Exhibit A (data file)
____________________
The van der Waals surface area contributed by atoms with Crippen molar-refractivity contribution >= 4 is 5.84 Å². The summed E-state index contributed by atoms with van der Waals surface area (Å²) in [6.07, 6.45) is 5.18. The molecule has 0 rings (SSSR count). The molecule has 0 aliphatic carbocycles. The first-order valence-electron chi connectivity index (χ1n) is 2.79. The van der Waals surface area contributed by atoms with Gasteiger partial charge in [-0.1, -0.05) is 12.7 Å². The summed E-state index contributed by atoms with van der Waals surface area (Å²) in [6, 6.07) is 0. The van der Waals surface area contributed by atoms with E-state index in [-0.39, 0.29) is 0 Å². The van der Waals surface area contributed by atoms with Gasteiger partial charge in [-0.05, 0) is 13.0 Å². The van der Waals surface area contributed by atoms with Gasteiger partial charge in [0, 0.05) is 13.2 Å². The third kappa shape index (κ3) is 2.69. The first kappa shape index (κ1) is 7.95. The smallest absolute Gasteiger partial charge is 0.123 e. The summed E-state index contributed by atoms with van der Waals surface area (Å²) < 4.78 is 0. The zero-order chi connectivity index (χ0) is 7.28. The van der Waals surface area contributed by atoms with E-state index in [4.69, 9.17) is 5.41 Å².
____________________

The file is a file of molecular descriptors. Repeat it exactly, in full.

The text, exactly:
The van der Waals surface area contributed by atoms with Crippen molar-refractivity contribution >= 4 is 5.84 Å². The summed E-state index contributed by atoms with van der Waals surface area (Å²) in [6.07, 6.45) is 5.18. The molecule has 0 rings (SSSR count). The molecule has 0 aliphatic carbocycles. The first-order valence-electron chi connectivity index (χ1n) is 2.79. The van der Waals surface area contributed by atoms with Gasteiger partial charge in [-0.1, -0.05) is 12.7 Å². The summed E-state index contributed by atoms with van der Waals surface area (Å²) in [6, 6.07) is 0. The van der Waals surface area contributed by atoms with E-state index in [-0.39, 0.29) is 0 Å². The van der Waals surface area contributed by atoms with Gasteiger partial charge in [-0.05, 0) is 13.0 Å². The van der Waals surface area contributed by atoms with Gasteiger partial charge in [0, 0.05) is 13.2 Å². The third kappa shape index (κ3) is 2.69. The first kappa shape index (κ1) is 7.95. The smallest absolute Gasteiger partial charge is 0.123 e. The summed E-state index contributed by atoms with van der Waals surface area (Å²) < 4.78 is 0. The zero-order chi connectivity index (χ0) is 7.28. The van der Waals surface area contributed by atoms with E-state index in [4.69, 9.17) is 5.41 Å².